While wasting too much time on the internet recently, I came across a video I had seen before, but watched again for it is pure inspiration and incredibleness. Here it is so you have a reference point:
After watching it again, and I have seen this innumerable times, I wondered why I had abandoned my yoga practice. My mostly daily meditations (I’m not David Lynch yet), were continuing, but the physical part of yoga I had abandoned.
Then I moved away from that distraction onto Instagram. What can I say? I couldn’t sleep. That’s when I saw @runswithdoggs’ (aka Sarah) fabulousness of doing yoga every day and sharing her journey with the world. And my thoughts just went from there. Why wasn’t I doing yoga? My answer: No one was holding me accountable. My self accountability only goes so far, apparently. More reasons: I felt claustrophobic at my local studio anymore because many more folks in my small valley community had discovered the great instructors and space, too. Also, I had injured myself and then just never went back after I got better (see above reasons). Last, but not least, #LifewithAutism hit and I needed to concentrate on getting some stability with that situation. Therefore, Yoga took a back seat.
Next I wanted to know why I always kept coming back to yoga, why I was worried about stopping. Those answers were easy: I want to live to see 100, because clearly it will take me that long to do all the things I want to do in life.
Before I knew it all this thinking was helping me give birth to a new focus in my life, a challenge, a goal, a project towards health: Yoga Every Day.
What does that mean? I’m attempting to do Yoga every day. Not the flow yoga of the studio where I was attending, but just concentrating on one or a couple of poses every day and fitting it in. I’ll either post a video or a photo every day. Don’t necessarily expect a long blog to accompany it, just a few notes on how I’m feeling about it, where I need to work, etc. By this time next year I hope to be able to visually prove an increase in flexibility, strength, and grace. Oh, and likely living longer.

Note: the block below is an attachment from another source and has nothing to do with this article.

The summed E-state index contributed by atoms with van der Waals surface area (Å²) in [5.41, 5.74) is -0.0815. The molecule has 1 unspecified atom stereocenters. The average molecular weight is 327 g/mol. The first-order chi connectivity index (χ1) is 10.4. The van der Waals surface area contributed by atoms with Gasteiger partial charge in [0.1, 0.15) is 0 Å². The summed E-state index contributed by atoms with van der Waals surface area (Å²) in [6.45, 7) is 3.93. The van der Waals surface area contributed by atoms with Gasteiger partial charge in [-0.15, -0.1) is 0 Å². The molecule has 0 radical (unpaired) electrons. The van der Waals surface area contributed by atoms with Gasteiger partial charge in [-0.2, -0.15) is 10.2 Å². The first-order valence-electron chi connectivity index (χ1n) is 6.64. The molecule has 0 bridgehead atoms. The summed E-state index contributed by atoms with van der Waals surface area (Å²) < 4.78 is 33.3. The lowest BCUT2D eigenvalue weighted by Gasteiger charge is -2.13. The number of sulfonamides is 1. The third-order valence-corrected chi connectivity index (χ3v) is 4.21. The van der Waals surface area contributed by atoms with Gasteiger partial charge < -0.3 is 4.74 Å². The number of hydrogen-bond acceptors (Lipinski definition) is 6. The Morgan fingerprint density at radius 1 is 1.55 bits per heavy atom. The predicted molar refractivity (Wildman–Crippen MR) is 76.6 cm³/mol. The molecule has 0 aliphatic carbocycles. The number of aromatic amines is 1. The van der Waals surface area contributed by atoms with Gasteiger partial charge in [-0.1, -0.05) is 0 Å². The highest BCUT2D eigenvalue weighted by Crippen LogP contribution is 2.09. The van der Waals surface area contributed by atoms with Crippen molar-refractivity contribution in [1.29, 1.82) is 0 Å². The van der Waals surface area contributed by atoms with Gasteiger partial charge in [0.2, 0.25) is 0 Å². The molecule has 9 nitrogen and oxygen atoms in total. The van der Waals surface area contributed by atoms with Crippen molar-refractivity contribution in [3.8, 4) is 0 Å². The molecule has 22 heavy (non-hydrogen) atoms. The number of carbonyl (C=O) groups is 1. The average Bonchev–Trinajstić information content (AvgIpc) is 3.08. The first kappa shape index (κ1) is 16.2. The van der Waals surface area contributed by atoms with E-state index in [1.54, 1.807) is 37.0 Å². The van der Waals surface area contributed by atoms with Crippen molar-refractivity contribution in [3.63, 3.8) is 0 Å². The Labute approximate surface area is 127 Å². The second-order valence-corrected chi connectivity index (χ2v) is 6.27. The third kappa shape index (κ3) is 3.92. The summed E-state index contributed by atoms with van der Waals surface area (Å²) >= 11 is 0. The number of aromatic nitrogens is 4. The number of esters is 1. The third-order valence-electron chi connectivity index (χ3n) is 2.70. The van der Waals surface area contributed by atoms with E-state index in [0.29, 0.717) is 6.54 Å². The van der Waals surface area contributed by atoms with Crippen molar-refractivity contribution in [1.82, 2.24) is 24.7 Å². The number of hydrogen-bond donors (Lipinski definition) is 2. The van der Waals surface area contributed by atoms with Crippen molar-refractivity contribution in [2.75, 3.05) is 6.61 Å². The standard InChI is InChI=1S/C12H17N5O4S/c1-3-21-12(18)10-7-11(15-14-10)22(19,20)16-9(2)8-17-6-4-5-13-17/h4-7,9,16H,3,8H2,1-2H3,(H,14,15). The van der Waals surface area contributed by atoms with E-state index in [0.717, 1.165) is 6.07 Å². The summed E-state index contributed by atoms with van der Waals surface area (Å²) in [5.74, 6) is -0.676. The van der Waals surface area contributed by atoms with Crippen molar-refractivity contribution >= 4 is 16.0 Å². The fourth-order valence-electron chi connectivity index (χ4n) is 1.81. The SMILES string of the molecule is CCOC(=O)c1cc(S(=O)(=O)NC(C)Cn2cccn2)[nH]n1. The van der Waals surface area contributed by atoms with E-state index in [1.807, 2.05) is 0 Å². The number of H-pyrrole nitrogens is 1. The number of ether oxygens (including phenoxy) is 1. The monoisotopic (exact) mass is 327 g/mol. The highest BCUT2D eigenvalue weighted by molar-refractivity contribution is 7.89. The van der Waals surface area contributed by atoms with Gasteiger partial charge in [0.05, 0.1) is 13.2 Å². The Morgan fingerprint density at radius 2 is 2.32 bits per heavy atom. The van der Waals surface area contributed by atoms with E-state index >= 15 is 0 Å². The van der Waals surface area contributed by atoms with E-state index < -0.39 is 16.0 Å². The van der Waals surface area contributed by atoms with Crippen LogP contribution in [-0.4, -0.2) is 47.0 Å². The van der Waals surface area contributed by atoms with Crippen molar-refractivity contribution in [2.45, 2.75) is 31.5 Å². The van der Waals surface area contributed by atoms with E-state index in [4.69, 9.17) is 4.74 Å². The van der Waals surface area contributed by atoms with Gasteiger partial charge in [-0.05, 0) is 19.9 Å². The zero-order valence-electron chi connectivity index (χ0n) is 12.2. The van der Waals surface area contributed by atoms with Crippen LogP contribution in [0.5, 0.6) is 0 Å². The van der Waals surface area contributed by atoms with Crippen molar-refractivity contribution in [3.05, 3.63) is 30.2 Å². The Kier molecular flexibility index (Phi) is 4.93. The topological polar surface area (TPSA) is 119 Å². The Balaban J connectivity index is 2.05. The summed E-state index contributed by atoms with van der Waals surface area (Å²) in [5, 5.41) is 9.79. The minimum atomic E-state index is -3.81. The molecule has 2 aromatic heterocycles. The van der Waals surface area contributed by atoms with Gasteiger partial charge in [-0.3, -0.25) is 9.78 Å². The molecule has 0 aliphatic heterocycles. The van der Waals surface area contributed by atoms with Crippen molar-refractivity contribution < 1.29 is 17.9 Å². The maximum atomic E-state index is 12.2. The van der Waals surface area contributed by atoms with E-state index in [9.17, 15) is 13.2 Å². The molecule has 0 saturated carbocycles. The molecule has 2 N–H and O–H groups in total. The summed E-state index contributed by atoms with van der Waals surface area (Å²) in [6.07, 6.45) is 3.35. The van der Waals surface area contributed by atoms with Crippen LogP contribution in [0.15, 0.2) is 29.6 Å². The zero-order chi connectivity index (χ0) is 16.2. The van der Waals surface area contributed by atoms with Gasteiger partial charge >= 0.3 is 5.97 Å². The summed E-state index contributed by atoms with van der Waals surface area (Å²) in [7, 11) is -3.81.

Below is my “baseline” video. I sat down and wrote out goals that I want to do and chief among them is to be able to stand up without using my hands from a sitting position on the floor. Please, please, don’t laugh. I’m being honest, real, and am vulnerable in presenting you the real me with no filters and hiding nothing. No one should ever receive criticism for that. I had the settings wrong and therefore can’t edit this particular video. I suppose my video skills and photography skills will get better as I do this over the next year. The quality isn’t the best and this likely isn’t the best place to do this, but this is what I could do today. I didn’t want to wait because I felt like it was no or never. I’m out of shape. I understand that. You don’t have to call me fat or ugly or any of that nonsense. I’m my own worst critic. But it’s easy to see why I NEED to do this. Without further ado…
Feel free to join me, post photos of your own as well. I’ll likely crosspost the photos on Instagram, so feel free to follow me there (@mamacasz).
Take care of yourself.